Arming research analysts with hidden clues to their maritime domain

Customer Case Study · 2 September 2022 · 8 minute read

Sabina Goldaracena is a custodian of the South West Atlantic maritime domain. She connects the clues in her investigations, uncovers hidden activity and works towards transparency by sharing her stories.

“For the past three years, I have devoted myself exclusively to studying the activity of distant water fishing fleets operating in the South West Atlantic Ocean and using the port of Montevideo in Uruguay.”

Sabina is midway through an investigation of a recent Chinese vessel, LU RONG YUAN YU 606, that has been detained for allegedly squid jigging in the Uruguayan exclusive economic zone (EEZ). When we interview her she describes what she has learnt so far. The pieces are forming but there are many unknowns and you can really sense the challenges with her work.

A squid vessel has been captured by the Uruguayan Navy. It was caught, allegedly fishing in their exclusive economic zone (EEZ), with 12.5 tonnes of Illex squid on board. Sabina is investigating the case. Image source: case file obtained from the Public Prosecutor's Office through a request for access to public information

Continually building the story with new intelligence

Each day Sabina continues to gather new information through corridor conversations, talking to technical experts and speaking with those who participated in the seizure of the ship. Her research includes using four different maritime analytics platforms.

Each of these software platforms are popular tools that support fisheries monitoring, control and surveillance, but Starboard is her favourite.

“The first programme I use now, everytime, is Starboard. I have everything in one and it is real-time”

LU RONG YUAN YU 606 had been detected by AIS but with gaps in its signal transmission. It was recorded by a Navy overflight, drifting and with lights that appeared to be fishing lights at night. The Navy then dispatched its warship ROU 23 MALDONADO to investigate. When the inflatable tender approached it, for boarding and inspection, the vessel fled before evidence could be collected. Image source: case file obtained from the Public Prosecutor's Office through a request for access to public information.

Sabina gathers information and then will come back to the platform to verify what she has learnt, often this uncovers new insights to continue her investigations and interviews.

“Before it even appeared on the news I heard about it. I went to my Starboard map to see what I could find and I found that there were actually three vessels, not one.”

She quickly found out that there were 28 crew members (14 Chinese and 14 Indonesian) onboard the vessel. Armed with additional information on the two sister ships nearby, she was able to enquire about the wellbeing of all crew members in the fleet.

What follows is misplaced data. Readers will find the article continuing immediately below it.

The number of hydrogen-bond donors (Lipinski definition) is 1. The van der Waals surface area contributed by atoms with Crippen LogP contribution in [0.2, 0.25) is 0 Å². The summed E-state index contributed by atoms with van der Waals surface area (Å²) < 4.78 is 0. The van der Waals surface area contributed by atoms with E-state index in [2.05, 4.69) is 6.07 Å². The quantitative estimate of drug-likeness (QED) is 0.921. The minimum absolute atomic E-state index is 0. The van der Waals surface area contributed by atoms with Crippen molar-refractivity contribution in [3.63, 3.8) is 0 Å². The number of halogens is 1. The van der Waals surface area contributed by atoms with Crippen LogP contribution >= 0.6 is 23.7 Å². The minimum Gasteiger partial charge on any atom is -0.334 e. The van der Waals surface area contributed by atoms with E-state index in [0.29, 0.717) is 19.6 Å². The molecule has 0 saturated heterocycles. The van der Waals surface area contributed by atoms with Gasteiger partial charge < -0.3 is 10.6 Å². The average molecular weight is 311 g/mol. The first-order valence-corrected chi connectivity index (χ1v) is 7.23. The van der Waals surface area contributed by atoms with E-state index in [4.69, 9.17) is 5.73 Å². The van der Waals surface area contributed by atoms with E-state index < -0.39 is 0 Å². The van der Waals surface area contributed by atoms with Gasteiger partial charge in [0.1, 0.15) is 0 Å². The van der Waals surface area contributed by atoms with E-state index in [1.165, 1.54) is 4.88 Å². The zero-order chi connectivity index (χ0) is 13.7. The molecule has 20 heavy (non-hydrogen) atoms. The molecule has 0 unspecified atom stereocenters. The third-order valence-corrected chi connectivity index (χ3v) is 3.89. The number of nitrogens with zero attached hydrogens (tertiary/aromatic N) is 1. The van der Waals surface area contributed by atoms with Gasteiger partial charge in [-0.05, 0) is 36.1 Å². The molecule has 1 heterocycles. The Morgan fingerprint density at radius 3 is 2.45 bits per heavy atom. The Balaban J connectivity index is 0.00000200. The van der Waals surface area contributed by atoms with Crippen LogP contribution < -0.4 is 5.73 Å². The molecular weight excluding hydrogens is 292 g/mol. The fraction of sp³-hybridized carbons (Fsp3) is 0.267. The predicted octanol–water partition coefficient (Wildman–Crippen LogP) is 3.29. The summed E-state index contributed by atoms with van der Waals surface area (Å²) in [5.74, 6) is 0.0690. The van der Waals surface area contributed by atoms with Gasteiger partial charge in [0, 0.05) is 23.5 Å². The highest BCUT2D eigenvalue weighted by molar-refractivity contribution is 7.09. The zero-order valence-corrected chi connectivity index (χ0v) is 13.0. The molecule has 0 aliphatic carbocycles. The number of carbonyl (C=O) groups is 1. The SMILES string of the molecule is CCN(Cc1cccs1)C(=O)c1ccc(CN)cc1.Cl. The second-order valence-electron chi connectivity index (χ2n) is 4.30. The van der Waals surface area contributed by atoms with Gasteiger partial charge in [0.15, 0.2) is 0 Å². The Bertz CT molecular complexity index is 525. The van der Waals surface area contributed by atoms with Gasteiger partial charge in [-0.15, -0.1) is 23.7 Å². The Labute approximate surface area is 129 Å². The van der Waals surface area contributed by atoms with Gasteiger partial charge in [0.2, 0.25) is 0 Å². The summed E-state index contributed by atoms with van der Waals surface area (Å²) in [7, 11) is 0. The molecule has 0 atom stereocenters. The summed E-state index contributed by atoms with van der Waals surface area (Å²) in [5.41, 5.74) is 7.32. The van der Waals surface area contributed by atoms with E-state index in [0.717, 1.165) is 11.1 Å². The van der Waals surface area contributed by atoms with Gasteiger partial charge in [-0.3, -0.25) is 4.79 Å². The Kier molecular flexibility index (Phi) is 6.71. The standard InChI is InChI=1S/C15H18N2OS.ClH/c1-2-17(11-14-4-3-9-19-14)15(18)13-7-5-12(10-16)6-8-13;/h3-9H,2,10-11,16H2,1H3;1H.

“I was going to talk to the maritime authorities. I went with a friend of the union but they could not talk about their investigation. We asked about the crew of all three ships. At first some tried to divert attention from the presence of the other two ships in Uruguay’s EEZ, but they had to stop when I showed them on the map and expressed our concern for the welfare of their crews.”

The three vessels are part of the same fleet and owned by the same company. Fishing lights were not observed on the other two vessels. The LU RONG YUAN YU 606 was pursued for 12 hours before it was captured by the ROU 23 MALDONADO.

As Sabina’s investigation progressed she was able to contrast the version of events disclosed by the national maritime agency with what she could see on Automatic Identification System (AIS) data.

“The most relevant counterargument [to the seizure and arrest] I obtained is that, according to the captain, he fled from the Uruguayan warship because he felt intimidated, because he did not recognise that it was a Navy ship.”

The captain of the LU RONG YUAN YU 606 stated the Navy ship did not turn on their AIS until 12 hours into the chase so he was unable to recognise that it was a military vessel.

“I remembered that Dave at Starboard had pointed out to me in his AIS analysis that the ROU23 arrives to intercept the squid jigger with the AIS off and turns it on during the chase. I checked again on my Starboard and the AIS does not support the Captain’s version but that of the Navy. I loved being able to check the versions with the AIS!”

The ROU 23 MALDONADO arrived around 20:30 and after an hour of radio chatter followed by nearly an hour long manoeuver, due to unforeseen events, they turned on their AIS and began to pursue the vessel. AIS points in Starboard show that the first report from the ROU 23 MALDONADO was at 22:17 on Sunday evening. This was in the early stage of the overnight pursuit and at this time the vessels would have been around 8nm apart.

AIS data can be tough to work with but sometimes it is the best option

The requirements for having an AIS fitted aboard a ship means that in many cases, unless mandated by the flag state, fishing vessels do not need to carry this device.

“This is tough, really tough. I think the problem is the Chinese fleet. In all the platforms you have flying ships that cross continents at 100miles per hour [due to poor quality equipment or intentional spoofing], or vessels in two places at the same time. I don’t see those issues as often with other flags like the Spanish or Uruguay fleets. The Chinese fleet is the most confusing fleet. Everything is not coherent. How were they in the middle of Antarctica two days ago and now they are in Montevideo?”

The vessel in question had extensive periods of missing AIS during its time fishing in the high seas of the South West Atlantic. It was reporting on a vessel monitoring system (VMS) as required by China and this reporting was given to authorities on request. VMS reporting requirements vary by flag state and RFMO–the reporting for the LU RONG YUAN YU 606 to its flag state was generally done on an hourly basis and the detailed position data provided to Uruguay was twice daily.

This intermittent reporting means fishing algorithms have a hard time finding patterns and analysts have a hard time understanding the vessel’s movements.

The LU RONG YUAN YU 606 was unlikely to be required to report on AIS and during its 245 days at sea it had periods of missing AIS for a total of 2195 hours. The equivalent of 91 days.

Starboard makes the most of the available vessel location data by considering the spatiotemporal nature of the vessel’s movements—where and when has this vessel moved through time on the map? This allows Starboard to uniquely identify ‘loitering and missing AIS’ events. These events represent when a vessel turns off its AIS and then turns it back on in roughly the same location.